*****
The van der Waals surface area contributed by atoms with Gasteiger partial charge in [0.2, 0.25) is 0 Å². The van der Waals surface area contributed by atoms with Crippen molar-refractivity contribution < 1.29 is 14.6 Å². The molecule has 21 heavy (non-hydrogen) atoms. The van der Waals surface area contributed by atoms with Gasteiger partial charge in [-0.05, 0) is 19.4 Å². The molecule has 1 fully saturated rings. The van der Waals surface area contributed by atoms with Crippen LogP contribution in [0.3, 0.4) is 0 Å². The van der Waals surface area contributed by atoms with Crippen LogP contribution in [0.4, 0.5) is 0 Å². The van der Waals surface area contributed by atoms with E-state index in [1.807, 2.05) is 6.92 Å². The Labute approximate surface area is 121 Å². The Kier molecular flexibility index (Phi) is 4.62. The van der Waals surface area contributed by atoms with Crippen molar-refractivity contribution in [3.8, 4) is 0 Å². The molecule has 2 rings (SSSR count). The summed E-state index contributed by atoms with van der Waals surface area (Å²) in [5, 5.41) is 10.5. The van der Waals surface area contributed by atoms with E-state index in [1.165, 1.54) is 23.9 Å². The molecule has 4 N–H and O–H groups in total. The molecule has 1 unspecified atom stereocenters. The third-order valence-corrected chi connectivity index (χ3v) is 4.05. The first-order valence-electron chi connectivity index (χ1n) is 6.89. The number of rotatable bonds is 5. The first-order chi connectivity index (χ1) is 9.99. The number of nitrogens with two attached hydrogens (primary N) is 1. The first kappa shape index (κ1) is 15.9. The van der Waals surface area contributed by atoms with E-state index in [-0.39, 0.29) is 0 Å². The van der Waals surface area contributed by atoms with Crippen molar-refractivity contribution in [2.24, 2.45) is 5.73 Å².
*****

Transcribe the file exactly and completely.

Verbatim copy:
The van der Waals surface area contributed by atoms with Gasteiger partial charge in [0.2, 0.25) is 0 Å². The van der Waals surface area contributed by atoms with Crippen molar-refractivity contribution < 1.29 is 14.6 Å². The molecule has 21 heavy (non-hydrogen) atoms. The van der Waals surface area contributed by atoms with Gasteiger partial charge in [-0.05, 0) is 19.4 Å². The molecule has 1 fully saturated rings. The van der Waals surface area contributed by atoms with Crippen LogP contribution in [0.3, 0.4) is 0 Å². The van der Waals surface area contributed by atoms with Crippen LogP contribution in [0.4, 0.5) is 0 Å². The van der Waals surface area contributed by atoms with E-state index in [1.807, 2.05) is 6.92 Å². The Labute approximate surface area is 121 Å². The Kier molecular flexibility index (Phi) is 4.62. The van der Waals surface area contributed by atoms with Crippen molar-refractivity contribution in [3.8, 4) is 0 Å². The molecule has 2 rings (SSSR count). The summed E-state index contributed by atoms with van der Waals surface area (Å²) in [5, 5.41) is 10.5. The van der Waals surface area contributed by atoms with E-state index in [1.165, 1.54) is 23.9 Å². The molecule has 4 N–H and O–H groups in total. The molecule has 1 unspecified atom stereocenters. The third-order valence-corrected chi connectivity index (χ3v) is 4.05. The first-order valence-electron chi connectivity index (χ1n) is 6.89. The number of rotatable bonds is 5. The first-order chi connectivity index (χ1) is 9.99. The number of nitrogens with two attached hydrogens (primary N) is 1. The first kappa shape index (κ1) is 15.9. The van der Waals surface area contributed by atoms with E-state index in [-0.39, 0.29) is 0 Å². The van der Waals surface area contributed by atoms with Crippen molar-refractivity contribution in [2.24, 2.45) is 5.73 Å².